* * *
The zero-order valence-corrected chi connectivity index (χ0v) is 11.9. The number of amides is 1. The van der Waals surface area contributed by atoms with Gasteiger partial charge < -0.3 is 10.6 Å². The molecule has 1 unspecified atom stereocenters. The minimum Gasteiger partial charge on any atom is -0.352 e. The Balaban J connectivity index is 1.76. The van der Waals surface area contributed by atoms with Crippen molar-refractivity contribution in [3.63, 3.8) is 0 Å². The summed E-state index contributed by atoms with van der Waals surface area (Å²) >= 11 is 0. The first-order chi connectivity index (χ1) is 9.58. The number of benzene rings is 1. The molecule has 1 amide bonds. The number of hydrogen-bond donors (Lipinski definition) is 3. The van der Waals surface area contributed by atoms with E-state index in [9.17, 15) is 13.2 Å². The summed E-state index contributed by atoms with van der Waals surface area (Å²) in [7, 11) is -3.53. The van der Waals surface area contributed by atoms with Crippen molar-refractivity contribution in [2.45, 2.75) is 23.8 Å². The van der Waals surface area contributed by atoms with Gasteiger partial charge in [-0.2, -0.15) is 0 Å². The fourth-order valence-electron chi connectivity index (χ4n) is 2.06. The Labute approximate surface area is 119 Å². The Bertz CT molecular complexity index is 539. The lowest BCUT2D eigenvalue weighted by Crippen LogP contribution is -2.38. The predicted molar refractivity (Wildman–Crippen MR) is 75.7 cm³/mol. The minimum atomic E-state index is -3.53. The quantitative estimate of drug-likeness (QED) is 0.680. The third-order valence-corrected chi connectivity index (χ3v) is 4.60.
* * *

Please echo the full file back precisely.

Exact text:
The zero-order valence-corrected chi connectivity index (χ0v) is 11.9. The number of amides is 1. The van der Waals surface area contributed by atoms with Gasteiger partial charge < -0.3 is 10.6 Å². The molecule has 1 unspecified atom stereocenters. The minimum Gasteiger partial charge on any atom is -0.352 e. The Balaban J connectivity index is 1.76. The van der Waals surface area contributed by atoms with Crippen molar-refractivity contribution in [3.63, 3.8) is 0 Å². The summed E-state index contributed by atoms with van der Waals surface area (Å²) >= 11 is 0. The first-order chi connectivity index (χ1) is 9.58. The number of benzene rings is 1. The molecule has 1 amide bonds. The number of hydrogen-bond donors (Lipinski definition) is 3. The van der Waals surface area contributed by atoms with E-state index in [9.17, 15) is 13.2 Å². The summed E-state index contributed by atoms with van der Waals surface area (Å²) in [7, 11) is -3.53. The van der Waals surface area contributed by atoms with Crippen molar-refractivity contribution in [2.45, 2.75) is 23.8 Å². The van der Waals surface area contributed by atoms with Gasteiger partial charge in [-0.2, -0.15) is 0 Å². The fourth-order valence-electron chi connectivity index (χ4n) is 2.06. The Labute approximate surface area is 119 Å². The Bertz CT molecular complexity index is 539. The lowest BCUT2D eigenvalue weighted by Crippen LogP contribution is -2.38. The predicted molar refractivity (Wildman–Crippen MR) is 75.7 cm³/mol. The minimum atomic E-state index is -3.53. The quantitative estimate of drug-likeness (QED) is 0.680. The third-order valence-corrected chi connectivity index (χ3v) is 4.60.